How do you find and hire a writing coach?

The best way to find a coach is by word of mouth. Ask your favorite editor or writer(s) if they know any. You can also ask around your writing groups, IRL or online.

Another way to find coaches is to google it. There are dozens of listings through writing journals, publishers, organizations, etc. The disadvantage here is that you don't know anything about them, and listings may be outdated.

Once you find someone, take the time to talk with them about their services. Pay attention to how quickly they get back to you, and how well they communicate with you. This is a good indication of how they will do the same while rendering services.

Lastly, don't forget to leave a review! As with authors, editors and writing coaches love having customers leave feedback, which they can use to promote their services. Even a few sentences is awesome! You can also ask if they offer any referral bonuses or discounts!

Good luck!

Friday, June 1, 2018

Whispers of Hope - Last Chance to PREORDER!

Don’t forget that you can preorder your copy of Whispers of Hope😀for 99c for a limited time 
A snippet of Precious Scars, in the Lexis Infinitum Whispers of Hope anthology by Sarah Buhrman - Author.
Preorder your copy
Enter the Preorder Giveaway
Add to your TBR
Join the release day shenanigans
100% of proceeds will be donated to TWLOHA & beyondblue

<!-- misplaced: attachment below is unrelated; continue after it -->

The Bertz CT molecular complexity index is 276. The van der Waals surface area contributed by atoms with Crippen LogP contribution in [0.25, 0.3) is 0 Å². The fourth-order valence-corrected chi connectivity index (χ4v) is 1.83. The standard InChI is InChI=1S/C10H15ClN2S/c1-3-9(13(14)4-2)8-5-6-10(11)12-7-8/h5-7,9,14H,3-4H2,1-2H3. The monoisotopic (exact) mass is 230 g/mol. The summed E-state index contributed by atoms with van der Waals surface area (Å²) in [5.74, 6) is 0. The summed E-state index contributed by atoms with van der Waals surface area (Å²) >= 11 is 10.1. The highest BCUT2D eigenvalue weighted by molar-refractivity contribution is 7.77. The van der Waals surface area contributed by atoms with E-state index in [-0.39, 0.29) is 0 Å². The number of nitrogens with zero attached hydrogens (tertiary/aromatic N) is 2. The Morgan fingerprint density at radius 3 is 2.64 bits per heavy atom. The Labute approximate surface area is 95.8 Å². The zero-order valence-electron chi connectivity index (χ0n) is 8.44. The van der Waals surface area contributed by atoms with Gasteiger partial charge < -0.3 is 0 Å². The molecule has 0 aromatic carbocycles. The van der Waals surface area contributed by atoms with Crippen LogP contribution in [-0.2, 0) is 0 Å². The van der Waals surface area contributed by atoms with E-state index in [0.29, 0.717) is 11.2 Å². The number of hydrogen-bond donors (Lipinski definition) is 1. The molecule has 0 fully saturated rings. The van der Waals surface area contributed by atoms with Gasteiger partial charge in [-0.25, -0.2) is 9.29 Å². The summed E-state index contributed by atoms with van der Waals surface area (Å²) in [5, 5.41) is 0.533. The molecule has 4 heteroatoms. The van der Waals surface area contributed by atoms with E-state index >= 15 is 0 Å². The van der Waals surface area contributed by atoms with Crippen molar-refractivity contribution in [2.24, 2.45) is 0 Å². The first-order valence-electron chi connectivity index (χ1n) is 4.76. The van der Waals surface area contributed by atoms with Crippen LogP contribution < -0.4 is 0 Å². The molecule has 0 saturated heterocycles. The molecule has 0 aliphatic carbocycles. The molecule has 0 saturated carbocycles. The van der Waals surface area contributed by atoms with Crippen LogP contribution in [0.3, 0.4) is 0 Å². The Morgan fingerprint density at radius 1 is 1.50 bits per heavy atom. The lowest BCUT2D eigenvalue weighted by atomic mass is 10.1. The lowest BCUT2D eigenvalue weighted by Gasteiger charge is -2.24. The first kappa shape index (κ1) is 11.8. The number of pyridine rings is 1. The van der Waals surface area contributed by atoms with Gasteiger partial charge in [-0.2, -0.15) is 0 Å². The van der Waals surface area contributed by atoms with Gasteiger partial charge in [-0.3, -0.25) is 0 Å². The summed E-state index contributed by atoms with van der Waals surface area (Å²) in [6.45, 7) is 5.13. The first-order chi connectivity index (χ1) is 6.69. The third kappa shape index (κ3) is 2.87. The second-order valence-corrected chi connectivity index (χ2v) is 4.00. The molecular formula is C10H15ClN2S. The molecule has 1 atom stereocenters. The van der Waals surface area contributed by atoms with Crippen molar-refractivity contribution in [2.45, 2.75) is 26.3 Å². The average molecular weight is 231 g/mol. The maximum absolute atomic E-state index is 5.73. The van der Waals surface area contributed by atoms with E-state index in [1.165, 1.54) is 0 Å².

In honor of Whispers of Hope, an anthology benefiting Beyond Blue & TWLOHA, we wanted to take a moment to #SilencetheShame and #BreakTheSilence
We would love to share your story, completely anonymous, during our release party. If you are interested, please fill out the form HERE.
If you or anybody you know needs help, please reach out.

Thursday, May 24, 2018

Goal Setting - A Go Indie Now Live Panel

I was honored to be asked to join this panel discussion on GoIndieNow! It's a great channel with TONS of resources for authors and recommendations for readers!

Thursday, May 10, 2018

The Minutiae of Life is Not a Failing

There is so much going on with the average life, many people feel as though their free-time is virtually non-existent anyways. When you throw in self-employment, working at home, kids, or financial distress (and the lack of flexibility to "buy time", such as ordering out instead of cooking from scratch) into the mix, it becomes exponential.

Generally, authors will have most or all of these factors working in their lives. It drags on your psyche, making it harder to focus on details (such as grammar) or to be creative. This means that an author's job just got more difficult.
Don't get me wrong. Most careers have their own version of this. This isn't a whine about how tough it is for an author. It's a reassurance.

Authors (and other creatives) often struggle with confidence in their abilities. The slow nature of sales can compound this. The lack of concrete responses to marketing doesn't help. All-in-all, there is a reason for stereotype of the alcoholic writer.

Trust me on one thing, though. None of that is a reflection on your value or skill as a writer or as a person.

We need to hear that more often. No matter how much we feel as though we are failing, it really isn't much of a metric. The history books are filled with artists and authors who were considered failures right up until their deaths.

So, if you are reading this, you aren't dead - you've still got a chance to make it. Keep writing!

Thursday, April 26, 2018